The Nehalem Bay Artists Coalition (NBAC) will host a Winter Exhibition from 8 a.m. to 5 p.m. Saturday, Dec. 7, through Sunday, Dec. 29 at the North County Recreation District (NCRD) Gallery. This new exhibition will feature 11 artists from the Nehalem Bay Artists Coalition, showing and selling arts from various mediums.
There will be an opening for the show from 3-5 p.m. Saturday, Dec. 7, at the NCRD. There will be refreshments and people can meet and talk with the artists during this time.
Janet Maher, who is also an artist in the exhibition, said this will be the NBAC’s first group show. The NBAC was established one year ago. A couple of the artists have had individual, local shows, Maher said.
“It is a variety of work,” Maher said of the exhibition. Maher said there is a variety of techniques and styles.
There will be ornaments and other seasonal items, ceramic plaques, and local themes. Prices of pieces will generally be around $100 or $200, depending on what it is. Ornaments will cost more.
“For our first show, we wanted to showcase individual styles,” Maher said.
Featured artists in this exhibition include:
Corinna Beuchet – ceramic plaques
Bev Cordova – oil painting
Shaukya Dekker – watercolor, prints
Christine Eagon – acrylic painting
Rebekah Lu – acrylic painting
Janet Maher – monotype prints, diorama, paper clay ornaments
Ahna Ortiz – encaustic painting and mixed media collage
Goldea See – oil painting
Karen LaGrave Small – oil painting
Chris Williams – oil painting, photography
Reeva Wortel – acrylic painting, pencil and ink
This show is displayed in an NCRD Gallery space, which is open to the public during regular business hours, excluding scheduled meetings in the space (8 a.m. to 5 p.m.). This is a free exhibition. You can call in advance to ensure the space is open for viewing: 855-444-6273.
Corinna Beuchet has lived on the Pacific Coast for 40 years. She is self-taught and works on a variety of art, from oil painting to other media; from custom portraits of animals to plein air painting to ceramic jewelry to restoration of the Hoffman mural, to staining concrete patios. To start each day, rain or shine, along the surf with her three rescue dogs is a priority. Pickleball, Spanish, world music…movement…stillness too. To cherish all life, all creatures great and small, is a way of life. She is here to stay.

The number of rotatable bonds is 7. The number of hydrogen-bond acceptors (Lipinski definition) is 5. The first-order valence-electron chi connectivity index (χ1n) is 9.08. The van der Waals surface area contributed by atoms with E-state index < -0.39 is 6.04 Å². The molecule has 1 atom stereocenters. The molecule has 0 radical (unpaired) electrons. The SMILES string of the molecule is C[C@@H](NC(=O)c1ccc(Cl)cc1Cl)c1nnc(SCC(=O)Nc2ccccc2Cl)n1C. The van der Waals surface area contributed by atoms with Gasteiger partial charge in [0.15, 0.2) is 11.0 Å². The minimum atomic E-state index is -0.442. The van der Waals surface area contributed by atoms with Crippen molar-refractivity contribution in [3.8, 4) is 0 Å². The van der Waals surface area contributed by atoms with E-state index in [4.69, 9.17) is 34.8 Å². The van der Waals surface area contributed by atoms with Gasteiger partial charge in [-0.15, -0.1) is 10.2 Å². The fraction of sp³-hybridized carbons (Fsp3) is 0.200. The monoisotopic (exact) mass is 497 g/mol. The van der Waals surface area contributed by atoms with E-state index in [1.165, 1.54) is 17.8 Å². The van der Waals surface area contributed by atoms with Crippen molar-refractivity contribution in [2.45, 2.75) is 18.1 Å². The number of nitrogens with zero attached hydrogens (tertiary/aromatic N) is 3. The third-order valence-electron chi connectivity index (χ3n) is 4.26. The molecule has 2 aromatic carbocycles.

Bev Cordova is a studio artist and art educator with 30 year of experience in the field. Painting on canvas and working with clay, to create sculpture and pottery, allows her variety in artistic expression. In her most recent paintings, she is focused on storytelling. She tries to engage viewers with compelling clues found in the paintings. Using bold colors and movement, her goal is to remind the viewer of life experiences and allow them to tell their own story of what they see.
Shaukya Dekker, born in Holland and inspired by the realm of spirit, has passionately created art for more than 20 years. Her visionary work expresses a personal and collective process of healing and transformation. During a significant breakthrough in 2014, she gave up the brush and began painting with her hands, allowing powerful lighted energies to come directly through her on to the canvas.
Dekker’s creation proves is like a meditation in motion and entirely spontaneous. It often turns into a rather lively and wild adventure: She moves, dances, laughs, cries, sings, is loud and still. Her luminous paintings are often felt as a “living presence” and grace the homes and offices of many collectors in the United States and Europe.
On display are two high-quality fine art prints of Dekker’s visionary oil paintings. You will also find two original watercolor paintings from an earlier period from 2011.
Christine Eagon is a visual artist who is a second-generation Oregonian. Born in Hillsboro, she studied art and photography at Portland State University, Oregon College of Art and Craft, and graphic design at Clark College. Her paintings and photography are held in permanent collections, including the Board Museum Art at Michigan State University, at Oregon State University, and in numerous art collections in the United States, United Kingdom, and Canada.
Eagon lives in Rockaway Beach. She volunteers as a docent at the Historic U.S. Coast Guard Boathouse in Garibaldi. She is a lifelong sky watcher. She finds inspiration while observing the night sky and spectacular changes of light along ocean beaches. Her painting technique involves liquid acrylic and sea salt on handmade Fabriano Artistico paper. She creates enigmatic landscapes with mixed media worked into her fine art photographic substrates.
Rebekah Lu has been creating art for as long as she can remember. Her childhood was one of constant creativity, using whatever materials were at hand. She still enjoys working in a wide variety of media, including painting, drawing, wool and clay. In 2003, she earned a Bachelor of Fine Arts in Studio Arts from Marylhurst University in West Linn.